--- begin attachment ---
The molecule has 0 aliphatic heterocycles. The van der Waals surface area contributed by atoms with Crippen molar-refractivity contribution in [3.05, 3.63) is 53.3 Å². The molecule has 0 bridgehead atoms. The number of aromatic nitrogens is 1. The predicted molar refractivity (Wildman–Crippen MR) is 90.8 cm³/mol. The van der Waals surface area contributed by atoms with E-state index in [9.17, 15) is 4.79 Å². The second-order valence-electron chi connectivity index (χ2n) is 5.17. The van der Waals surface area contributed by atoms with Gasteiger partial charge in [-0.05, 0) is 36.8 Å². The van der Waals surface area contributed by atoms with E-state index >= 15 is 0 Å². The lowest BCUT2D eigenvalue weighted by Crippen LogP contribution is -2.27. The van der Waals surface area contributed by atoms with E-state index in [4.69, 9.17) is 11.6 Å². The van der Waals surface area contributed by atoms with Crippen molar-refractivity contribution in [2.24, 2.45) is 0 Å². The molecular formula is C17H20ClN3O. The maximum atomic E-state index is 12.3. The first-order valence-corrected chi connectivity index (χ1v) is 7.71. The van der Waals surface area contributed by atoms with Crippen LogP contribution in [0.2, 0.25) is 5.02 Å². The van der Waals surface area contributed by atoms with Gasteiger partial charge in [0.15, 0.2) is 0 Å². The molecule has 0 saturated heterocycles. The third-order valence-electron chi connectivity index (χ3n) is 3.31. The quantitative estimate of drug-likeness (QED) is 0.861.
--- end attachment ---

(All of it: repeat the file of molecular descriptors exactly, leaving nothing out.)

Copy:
The molecule has 0 aliphatic heterocycles. The van der Waals surface area contributed by atoms with Crippen molar-refractivity contribution in [3.05, 3.63) is 53.3 Å². The molecule has 0 bridgehead atoms. The number of aromatic nitrogens is 1. The predicted molar refractivity (Wildman–Crippen MR) is 90.8 cm³/mol. The van der Waals surface area contributed by atoms with E-state index in [9.17, 15) is 4.79 Å². The second-order valence-electron chi connectivity index (χ2n) is 5.17. The van der Waals surface area contributed by atoms with Gasteiger partial charge in [-0.05, 0) is 36.8 Å². The van der Waals surface area contributed by atoms with E-state index >= 15 is 0 Å². The lowest BCUT2D eigenvalue weighted by Crippen LogP contribution is -2.27. The van der Waals surface area contributed by atoms with E-state index in [4.69, 9.17) is 11.6 Å². The van der Waals surface area contributed by atoms with Crippen molar-refractivity contribution in [2.24, 2.45) is 0 Å². The molecular formula is C17H20ClN3O. The maximum atomic E-state index is 12.3. The first-order valence-corrected chi connectivity index (χ1v) is 7.71. The van der Waals surface area contributed by atoms with Crippen LogP contribution in [0.2, 0.25) is 5.02 Å². The van der Waals surface area contributed by atoms with Gasteiger partial charge in [0.15, 0.2) is 0 Å². The molecule has 0 saturated heterocycles. The third-order valence-electron chi connectivity index (χ3n) is 3.31. The quantitative estimate of drug-likeness (QED) is 0.861.